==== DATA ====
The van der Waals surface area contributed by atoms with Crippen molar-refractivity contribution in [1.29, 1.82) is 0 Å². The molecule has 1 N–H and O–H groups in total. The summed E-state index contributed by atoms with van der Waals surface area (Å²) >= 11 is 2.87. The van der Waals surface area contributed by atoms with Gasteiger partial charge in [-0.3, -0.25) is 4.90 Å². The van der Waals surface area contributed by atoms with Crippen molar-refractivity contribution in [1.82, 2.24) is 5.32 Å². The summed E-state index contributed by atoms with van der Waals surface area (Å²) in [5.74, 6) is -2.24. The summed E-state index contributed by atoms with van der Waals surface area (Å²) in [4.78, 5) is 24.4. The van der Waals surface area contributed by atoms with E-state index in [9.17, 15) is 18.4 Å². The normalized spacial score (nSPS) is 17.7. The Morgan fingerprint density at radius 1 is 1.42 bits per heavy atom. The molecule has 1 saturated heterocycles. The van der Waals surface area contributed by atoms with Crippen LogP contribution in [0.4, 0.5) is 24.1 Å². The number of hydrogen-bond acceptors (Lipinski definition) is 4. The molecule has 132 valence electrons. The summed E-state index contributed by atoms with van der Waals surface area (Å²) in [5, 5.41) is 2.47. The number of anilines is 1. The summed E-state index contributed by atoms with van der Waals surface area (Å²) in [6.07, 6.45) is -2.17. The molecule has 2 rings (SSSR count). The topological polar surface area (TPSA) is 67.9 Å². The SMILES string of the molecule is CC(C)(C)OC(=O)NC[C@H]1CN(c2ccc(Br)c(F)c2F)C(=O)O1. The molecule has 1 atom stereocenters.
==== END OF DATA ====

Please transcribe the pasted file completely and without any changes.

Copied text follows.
The van der Waals surface area contributed by atoms with Crippen molar-refractivity contribution in [1.29, 1.82) is 0 Å². The molecule has 1 N–H and O–H groups in total. The summed E-state index contributed by atoms with van der Waals surface area (Å²) >= 11 is 2.87. The van der Waals surface area contributed by atoms with Gasteiger partial charge in [-0.3, -0.25) is 4.90 Å². The van der Waals surface area contributed by atoms with Crippen molar-refractivity contribution in [1.82, 2.24) is 5.32 Å². The summed E-state index contributed by atoms with van der Waals surface area (Å²) in [5.74, 6) is -2.24. The summed E-state index contributed by atoms with van der Waals surface area (Å²) in [4.78, 5) is 24.4. The van der Waals surface area contributed by atoms with E-state index in [9.17, 15) is 18.4 Å². The normalized spacial score (nSPS) is 17.7. The Morgan fingerprint density at radius 1 is 1.42 bits per heavy atom. The molecule has 1 saturated heterocycles. The van der Waals surface area contributed by atoms with Crippen LogP contribution in [0.4, 0.5) is 24.1 Å². The number of hydrogen-bond acceptors (Lipinski definition) is 4. The molecule has 132 valence electrons. The summed E-state index contributed by atoms with van der Waals surface area (Å²) in [5, 5.41) is 2.47. The number of anilines is 1. The summed E-state index contributed by atoms with van der Waals surface area (Å²) in [6.07, 6.45) is -2.17. The molecule has 2 rings (SSSR count). The topological polar surface area (TPSA) is 67.9 Å². The SMILES string of the molecule is CC(C)(C)OC(=O)NC[C@H]1CN(c2ccc(Br)c(F)c2F)C(=O)O1. The molecule has 1 atom stereocenters.